Women Film-makers

#DirectedbyWomen My favourite woman directed film

To finish up this years #DirectedbyWomen celebration, some of the SQ staff have decided to share their personal favourite women directed films….

BLACKFISH (2013) dir. Gabriela Cowperthwaite

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‘Blackfish’ has been one of the most popular and widest reaching documentaries of recent years. Premiering at the 2013 Sundance Film Festival, the film called for a boycott of Seaworld after helping to expose the company’s cruel mistreatment of orcas and the deceitful way in which it operates. Since then, ‘Blackfish’ has certainly made an impact; by November of last year, Seaworld’s stock had plummeted to just 50% of what it was 12 months previously. The film has made an emotional connection with a huge audience and credit goes to the director (as well as co-writer and co-producer), Gabriela Cowperthwaite.

Taking on a corporation as massive and beloved as Seaworld is difficult. Making a documentary about something as controversial and perhaps, if done poorly, untouching, as killer whales, is difficult too. Cowperthwaite did both and she did both with ease. By structuring her narrative around the tragic deaths of three trainers at Seaworld, she ties together the human and animal tragedy – they’re inseparable and the same. Integrating this with a damningly critical debunking of all Seaworld’s claims about their ethical conduct turns the audience’s upset into anger. After you see ‘Blackfish’, it’s easy to see why the boycott has been a success. –Ashley Woodvine

NORTH COUNTRY (2005) dir. Niki Caro

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Niki Caro’s North Country is a rousing and courageous drama. The film is based on a book detailing the real life court case Jenson vs. Eleveth, which changed the sexual harassment law. Charlize Theron gives another amazing performance as Josey Aimes, mom of two who moves back to her Minnesota home after leaving her abusive husband. She takes a job at an iron mine- the same workplace as her father. Mr. Aimes, like the other male miners, dismiss the female workers and insist that it is a man’s profession.  Their objections eventually elevate into verbal and physical harassment, culminating in pornographic graffiti and putting semen in their lockers. All the while, the men whine that the ladies should have “a sense of humor” about it. Josey does not find their disgusting behavior very humorous, and insists that they should sue the company. But getting to court is not easy, for Joey has to find three other women who will sue alongside her. While the women are upset by these sexist actions, they are used to being silenced and keeping their head down. During the eventual trial, Josey’s status as a single mother and her past sexual history is called into question, as it always unfairly is for women in court. As if her history means she deserves being harassed! Rounding out the cast is Richard Jenkins, who gives a wonderful performance as her angry-turned-accepting father, Jeremy Renner as the ultimate workplace creep, and Frances McDormand as another mine worker stricken with Lou Gehrig’s disease. Through Josey’s advocating, a sexual harassment policy was enforced in the workplace, the union having previously given no protection for female workers. North Country is a moving story of sexual harassment’s harm, in big ways and small, and the power of standing up against it. –Caroline Madden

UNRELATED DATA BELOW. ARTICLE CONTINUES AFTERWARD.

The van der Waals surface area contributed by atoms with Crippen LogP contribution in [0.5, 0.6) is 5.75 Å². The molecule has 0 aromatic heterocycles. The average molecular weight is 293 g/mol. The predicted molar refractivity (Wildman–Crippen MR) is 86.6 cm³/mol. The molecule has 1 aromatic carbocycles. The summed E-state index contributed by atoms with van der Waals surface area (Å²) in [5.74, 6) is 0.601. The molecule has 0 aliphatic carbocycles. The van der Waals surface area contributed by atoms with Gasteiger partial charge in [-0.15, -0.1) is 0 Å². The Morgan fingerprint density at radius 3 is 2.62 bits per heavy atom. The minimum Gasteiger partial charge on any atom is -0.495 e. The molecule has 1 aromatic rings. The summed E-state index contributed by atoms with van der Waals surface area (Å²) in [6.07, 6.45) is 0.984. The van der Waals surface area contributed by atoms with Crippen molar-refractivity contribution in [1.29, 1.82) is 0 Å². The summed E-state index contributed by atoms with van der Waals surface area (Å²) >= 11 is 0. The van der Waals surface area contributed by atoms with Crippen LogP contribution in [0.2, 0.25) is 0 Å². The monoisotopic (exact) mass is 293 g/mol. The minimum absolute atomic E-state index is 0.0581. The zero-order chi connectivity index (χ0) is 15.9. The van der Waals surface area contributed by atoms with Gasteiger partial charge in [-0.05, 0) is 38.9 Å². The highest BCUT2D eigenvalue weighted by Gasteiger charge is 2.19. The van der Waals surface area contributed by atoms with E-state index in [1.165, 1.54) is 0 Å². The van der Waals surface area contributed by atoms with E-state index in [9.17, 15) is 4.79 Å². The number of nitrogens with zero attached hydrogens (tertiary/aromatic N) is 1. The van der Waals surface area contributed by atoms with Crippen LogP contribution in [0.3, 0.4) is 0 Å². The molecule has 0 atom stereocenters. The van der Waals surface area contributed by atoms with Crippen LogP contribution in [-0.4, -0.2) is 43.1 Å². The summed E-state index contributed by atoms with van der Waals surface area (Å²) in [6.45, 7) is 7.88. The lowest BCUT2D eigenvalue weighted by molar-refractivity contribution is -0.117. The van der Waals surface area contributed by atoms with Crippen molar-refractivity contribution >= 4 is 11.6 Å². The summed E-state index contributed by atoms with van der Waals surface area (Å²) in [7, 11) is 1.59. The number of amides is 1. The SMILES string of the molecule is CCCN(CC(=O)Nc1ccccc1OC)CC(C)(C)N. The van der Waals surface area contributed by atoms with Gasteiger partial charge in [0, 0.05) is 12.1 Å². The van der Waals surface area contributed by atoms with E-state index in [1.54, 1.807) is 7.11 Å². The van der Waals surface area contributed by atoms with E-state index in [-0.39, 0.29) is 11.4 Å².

OBVIOUS CHILD (2014) dir. Gillian Robespierre

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Only one minute into Obvious Child and I was sold. The opening scene features Donna (Jenny Slate) doing a stand up comedy routine in which she talks about what it’s like to have a human vagina and holding in farts when her boyfriend is around, and it’s hilarious.

Obvious Child, written and directed by Gillian Robespierre, is a romantic comedy. A genre that usually features films led by female characters, yet are mostly written and directed by men. Donna in Obvious Child is the most honest portrayal of a woman that I have ever seen represented in this genre and that’s because it was was written and directed by a woman.